Sony steps up its e-publishing game
Just before the iPad hit the stores in Japan, Sony announced plans to once again enter the fray of e-publishing. The firm was burned back in 2007 when it was forced to withdraw their e-reader from the Japanese market due to poor sales. But this time, Sony is coming to the fight armed with a content deal that might just put a dent in iPad and Kindle sales. Sony is teaming up with Toppan Printing, KDDI and the Asahi Shimbun to form an e-book content distribution service that will offer readers a range of comics, magazines, newspapers and books. The content will be available to use in conjunction with the company’s new e-reader that is due to be released to the public before the end of the year.
Up till now, publishers have been a little leery of entering the e-book market, but there seems to be a growing acceptance in the industry of the inevitability of the growth of the sector. According to J-Cast, on May 21 a book written by editor and web designer Tashiro Makoto was published on the subject of the future of the e-book publishing. Makoto who has proved himself to be ahead of the curve in this field – he set up an electronic publishing company called Agora Books in March this year – believes that e-publishing doesn’t necessarily spell doom for publishers, agents and books stores but believes that the iPad will have a profound effect on the publishing industry.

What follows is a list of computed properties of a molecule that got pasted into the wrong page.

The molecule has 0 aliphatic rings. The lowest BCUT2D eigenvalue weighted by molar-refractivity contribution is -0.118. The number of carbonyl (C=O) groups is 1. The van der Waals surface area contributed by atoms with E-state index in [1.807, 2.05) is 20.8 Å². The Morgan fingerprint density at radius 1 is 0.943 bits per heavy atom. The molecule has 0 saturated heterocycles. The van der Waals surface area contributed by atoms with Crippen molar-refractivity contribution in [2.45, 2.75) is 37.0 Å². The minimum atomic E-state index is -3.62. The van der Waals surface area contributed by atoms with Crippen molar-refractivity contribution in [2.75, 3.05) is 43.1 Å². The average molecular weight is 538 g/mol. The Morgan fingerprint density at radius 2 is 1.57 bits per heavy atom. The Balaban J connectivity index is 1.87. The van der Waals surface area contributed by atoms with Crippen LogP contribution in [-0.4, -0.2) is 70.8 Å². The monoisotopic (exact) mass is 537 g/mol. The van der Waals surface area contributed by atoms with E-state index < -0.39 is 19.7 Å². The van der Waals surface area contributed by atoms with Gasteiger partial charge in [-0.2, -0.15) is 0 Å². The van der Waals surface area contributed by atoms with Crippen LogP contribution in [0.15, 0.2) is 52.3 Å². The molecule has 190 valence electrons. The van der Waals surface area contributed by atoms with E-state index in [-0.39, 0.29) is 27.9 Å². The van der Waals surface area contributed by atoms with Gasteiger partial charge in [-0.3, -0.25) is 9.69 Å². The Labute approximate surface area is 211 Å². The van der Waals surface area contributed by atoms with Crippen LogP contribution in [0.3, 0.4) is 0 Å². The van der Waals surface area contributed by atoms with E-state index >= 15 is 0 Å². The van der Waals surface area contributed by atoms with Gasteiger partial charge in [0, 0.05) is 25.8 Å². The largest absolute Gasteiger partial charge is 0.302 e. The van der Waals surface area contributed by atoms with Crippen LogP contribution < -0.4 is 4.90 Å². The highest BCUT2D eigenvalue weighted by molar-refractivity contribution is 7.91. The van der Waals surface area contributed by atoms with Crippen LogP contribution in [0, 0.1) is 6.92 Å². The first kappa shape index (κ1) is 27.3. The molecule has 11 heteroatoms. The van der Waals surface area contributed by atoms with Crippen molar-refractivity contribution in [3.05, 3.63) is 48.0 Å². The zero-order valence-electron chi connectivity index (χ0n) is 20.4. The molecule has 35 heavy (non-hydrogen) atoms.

It goes without saying that publishers will have to adapt to survive, but it’s not yet clear just how much content will cost and how many titles will be available on Sony’s device which is due to be released in Japan before the end of 2010.
Another fuzzy issue is just what kind of specs Sony’s e-reader will have; whether it’ll resemble the Sony readers already available overseas or be an entirely new product. Poor screen resolution, as well as glare when reading outdoors, also contributed to downfall of Sony’s last attempt at conquering the e-reader market in Japan. In order to stand any chance of success the company will have to address these issues as well. But for now, they seemed to have scored big with their content deal, whether rival publishers like Agora who offer content for the iPad mount a serious threat to them is yet to be seen.